Monday, July 09, 2012

Top 5 Factors To Win Over Staff


This article in a newspaper over the weekend created a sense of conflict within me. Firstly, it made me use the term “newspaper” when paper never entered into it. I read the headline online via my iPhone and emailed the link to it to myself so I could access it on my laptop at home and refer you to it when I got around to next posting on my blog. No paper was involved, yet I still used the term “newspaper.” That aint going away in a hurry.

Secondly, it’s painfully obvious that a lazy or perhaps pressured and under-resourced media outlet pretty much regurgitated verbatim much, if not all, of a press release. If you told me it was a paid placement I wouldn’t be surprised.

The sense of conflict in me  I mentioned earlier comes from me mostly agreeing with much of what it says. Yet again, I’ll stress that I believe there is a major difference between true employee engagement that drives productivity and profitability and everyone just being happy and this being a great place to work. If I worked in a car factory that let me take home a new car every night, I’m sure I would think and tell everyone I knew, including Fairfax’s business news ‘reporters’, that this factory was a “great place to work.” It doesn’t mean I’m actively engaged and it doesn’t help productivity and profitability. That said, their key points aren’t a million miles away from the drivers of true engagement which I reckon are self awareness, autonomy, mastery, purpose and developing others. Their top 5 factors to win over staff are:
  1. Set clear expectations
  2. Communicate well
  3. Shared company values
  4. Reward and recognition
  5. Promote within
Assuming there is a company mission that could connect with individual employees’ senses of purpose, the top 3 definitely reinforce the driver of purpose and self awareness. Numbers 4 and 5 reinforce mastery and developing others. So, on balance, I like this research and its findings if not the article per se. (Once again, I’ll confess the reason I like it is because it agrees with me.)

More internal conflict is generated for me as its primary superstar employer is Chorus. I don’t know the company that well. I’ve never worked with them or for them. They’re one of the companies that fell out of the restructuring of New Zealand Telecom. Their vans are double parked all over our country whilst men and women with pliers are up to their armpits in cables. They may do more than this. Other than hearing about them in the business news due to the restructuring, their other claim to fame in my memory was shunting those people with pliers out, away from being ‘employees’ and into being ‘self-employed contractors.’ Away from all that security and benefits and overheads and inclusiveness and legislative protection.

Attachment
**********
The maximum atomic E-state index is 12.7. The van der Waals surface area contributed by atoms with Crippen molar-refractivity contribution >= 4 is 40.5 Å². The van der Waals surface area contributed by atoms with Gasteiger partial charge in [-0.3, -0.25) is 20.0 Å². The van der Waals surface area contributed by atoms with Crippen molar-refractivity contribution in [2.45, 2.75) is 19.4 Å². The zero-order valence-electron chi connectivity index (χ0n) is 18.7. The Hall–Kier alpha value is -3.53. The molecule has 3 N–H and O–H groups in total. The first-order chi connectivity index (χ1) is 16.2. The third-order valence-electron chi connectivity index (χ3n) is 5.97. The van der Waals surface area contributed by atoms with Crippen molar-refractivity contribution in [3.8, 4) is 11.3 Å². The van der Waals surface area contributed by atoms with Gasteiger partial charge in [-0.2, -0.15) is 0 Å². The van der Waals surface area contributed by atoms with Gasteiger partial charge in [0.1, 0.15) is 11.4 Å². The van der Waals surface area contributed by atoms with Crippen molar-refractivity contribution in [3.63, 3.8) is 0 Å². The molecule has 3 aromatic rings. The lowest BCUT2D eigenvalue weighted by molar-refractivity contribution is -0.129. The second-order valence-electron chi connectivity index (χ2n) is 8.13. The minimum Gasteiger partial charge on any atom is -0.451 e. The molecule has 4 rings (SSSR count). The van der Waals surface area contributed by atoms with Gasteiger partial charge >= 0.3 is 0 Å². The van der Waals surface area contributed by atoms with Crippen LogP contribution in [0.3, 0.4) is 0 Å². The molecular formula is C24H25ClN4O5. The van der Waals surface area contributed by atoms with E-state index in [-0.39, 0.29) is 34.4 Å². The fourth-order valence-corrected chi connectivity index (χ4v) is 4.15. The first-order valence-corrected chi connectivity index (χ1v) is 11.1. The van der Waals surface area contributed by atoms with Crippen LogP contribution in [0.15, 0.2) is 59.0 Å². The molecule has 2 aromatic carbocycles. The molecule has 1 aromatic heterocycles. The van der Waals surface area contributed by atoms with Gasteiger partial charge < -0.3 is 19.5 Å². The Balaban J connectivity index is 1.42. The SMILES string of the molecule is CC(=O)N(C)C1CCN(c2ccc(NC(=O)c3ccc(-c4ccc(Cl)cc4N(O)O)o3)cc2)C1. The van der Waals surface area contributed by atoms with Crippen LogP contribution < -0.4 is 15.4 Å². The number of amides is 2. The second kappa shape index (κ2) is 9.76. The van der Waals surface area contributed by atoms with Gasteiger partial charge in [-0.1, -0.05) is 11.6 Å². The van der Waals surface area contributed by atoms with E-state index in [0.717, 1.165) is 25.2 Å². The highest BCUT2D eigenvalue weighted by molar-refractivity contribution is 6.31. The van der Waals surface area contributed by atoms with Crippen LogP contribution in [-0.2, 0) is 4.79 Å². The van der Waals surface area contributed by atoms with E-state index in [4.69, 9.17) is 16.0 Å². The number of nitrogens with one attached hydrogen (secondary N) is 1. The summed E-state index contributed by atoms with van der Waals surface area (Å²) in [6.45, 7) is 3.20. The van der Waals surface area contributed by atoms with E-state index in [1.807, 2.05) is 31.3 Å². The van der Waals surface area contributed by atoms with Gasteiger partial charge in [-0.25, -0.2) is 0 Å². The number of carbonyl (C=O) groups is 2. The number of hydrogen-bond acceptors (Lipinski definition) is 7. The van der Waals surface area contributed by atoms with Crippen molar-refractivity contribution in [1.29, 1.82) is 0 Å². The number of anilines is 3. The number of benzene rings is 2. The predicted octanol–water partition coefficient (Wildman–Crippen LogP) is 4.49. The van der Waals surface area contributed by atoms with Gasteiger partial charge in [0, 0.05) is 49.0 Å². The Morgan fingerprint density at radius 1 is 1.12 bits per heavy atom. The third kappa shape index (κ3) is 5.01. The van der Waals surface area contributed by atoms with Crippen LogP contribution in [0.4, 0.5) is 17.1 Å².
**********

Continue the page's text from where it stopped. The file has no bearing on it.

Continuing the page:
I am a self-employed contractor. I love it. I chose it. I’m not dissing the business model. I am wondering if perhaps Chorus’s current high levels of employee engagement might be due to them only surveying employees? Much of the actual working workforce performing their actual core business are no longer employees, they’re self-employed contractors. They may not be so happy – or engaged. If Chorus did include them than bloody well done. They must have handled the displacement and contracting process with Saint-like genius and I’d applaud them for that. If.

Read the article but be warned, do not eat beforehand. The gratuitous self-martyring of some of the bosses quoted may cause you nausea. I especially liked one HR Manager’s story of refusing 3 attempts to upgrade her airline seat so she wouldn’t put herself above anyone else. I got the same sickly-sweet feeling that much non-business class airline food causes.
The other sense of conflict it caused me is that it made me struggle to work out the possessive of Chorus and apostrophes and the need for an extra s. Is it Chorus’ or Chorus’s or something else?

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